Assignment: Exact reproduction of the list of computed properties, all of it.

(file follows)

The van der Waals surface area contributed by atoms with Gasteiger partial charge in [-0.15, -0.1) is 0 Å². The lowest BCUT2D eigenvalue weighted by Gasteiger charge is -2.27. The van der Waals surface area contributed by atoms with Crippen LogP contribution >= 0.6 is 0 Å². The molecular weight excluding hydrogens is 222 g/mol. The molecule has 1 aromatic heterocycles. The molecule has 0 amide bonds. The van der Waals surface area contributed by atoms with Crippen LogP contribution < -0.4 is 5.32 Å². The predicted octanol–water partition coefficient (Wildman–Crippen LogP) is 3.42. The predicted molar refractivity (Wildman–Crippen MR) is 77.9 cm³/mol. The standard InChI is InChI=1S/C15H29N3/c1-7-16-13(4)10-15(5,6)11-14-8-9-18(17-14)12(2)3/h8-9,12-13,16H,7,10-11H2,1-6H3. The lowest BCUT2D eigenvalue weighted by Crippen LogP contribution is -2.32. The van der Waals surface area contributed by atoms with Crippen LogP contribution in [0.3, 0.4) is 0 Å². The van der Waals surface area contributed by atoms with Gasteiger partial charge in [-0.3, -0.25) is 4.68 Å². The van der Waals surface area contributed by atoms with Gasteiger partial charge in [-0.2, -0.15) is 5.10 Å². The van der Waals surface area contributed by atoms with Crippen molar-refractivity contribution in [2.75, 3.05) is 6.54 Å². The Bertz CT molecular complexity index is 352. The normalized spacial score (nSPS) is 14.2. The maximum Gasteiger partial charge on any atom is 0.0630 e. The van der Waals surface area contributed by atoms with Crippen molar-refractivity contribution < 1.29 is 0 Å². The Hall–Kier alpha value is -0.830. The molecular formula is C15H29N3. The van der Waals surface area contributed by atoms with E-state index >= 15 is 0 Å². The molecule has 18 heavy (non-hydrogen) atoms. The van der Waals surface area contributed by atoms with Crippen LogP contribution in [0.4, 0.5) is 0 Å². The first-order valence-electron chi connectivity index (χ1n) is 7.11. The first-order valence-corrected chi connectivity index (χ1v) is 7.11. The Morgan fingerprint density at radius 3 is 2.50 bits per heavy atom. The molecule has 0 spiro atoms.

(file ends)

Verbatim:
The van der Waals surface area contributed by atoms with Gasteiger partial charge in [-0.15, -0.1) is 0 Å². The lowest BCUT2D eigenvalue weighted by Gasteiger charge is -2.27. The van der Waals surface area contributed by atoms with Crippen LogP contribution >= 0.6 is 0 Å². The molecular weight excluding hydrogens is 222 g/mol. The molecule has 1 aromatic heterocycles. The molecule has 0 amide bonds. The van der Waals surface area contributed by atoms with Crippen LogP contribution < -0.4 is 5.32 Å². The predicted octanol–water partition coefficient (Wildman–Crippen LogP) is 3.42. The predicted molar refractivity (Wildman–Crippen MR) is 77.9 cm³/mol. The standard InChI is InChI=1S/C15H29N3/c1-7-16-13(4)10-15(5,6)11-14-8-9-18(17-14)12(2)3/h8-9,12-13,16H,7,10-11H2,1-6H3. The lowest BCUT2D eigenvalue weighted by Crippen LogP contribution is -2.32. The van der Waals surface area contributed by atoms with Crippen LogP contribution in [0.3, 0.4) is 0 Å². The van der Waals surface area contributed by atoms with Gasteiger partial charge in [-0.3, -0.25) is 4.68 Å². The van der Waals surface area contributed by atoms with Gasteiger partial charge in [-0.2, -0.15) is 5.10 Å². The van der Waals surface area contributed by atoms with Crippen molar-refractivity contribution in [2.75, 3.05) is 6.54 Å². The Bertz CT molecular complexity index is 352. The normalized spacial score (nSPS) is 14.2. The maximum Gasteiger partial charge on any atom is 0.0630 e. The van der Waals surface area contributed by atoms with Crippen molar-refractivity contribution < 1.29 is 0 Å². The Hall–Kier alpha value is -0.830. The molecular formula is C15H29N3. The van der Waals surface area contributed by atoms with E-state index >= 15 is 0 Å². The molecule has 18 heavy (non-hydrogen) atoms. The van der Waals surface area contributed by atoms with Crippen LogP contribution in [0.4, 0.5) is 0 Å². The first-order valence-electron chi connectivity index (χ1n) is 7.11. The first-order valence-corrected chi connectivity index (χ1v) is 7.11. The Morgan fingerprint density at radius 3 is 2.50 bits per heavy atom. The molecule has 0 spiro atoms.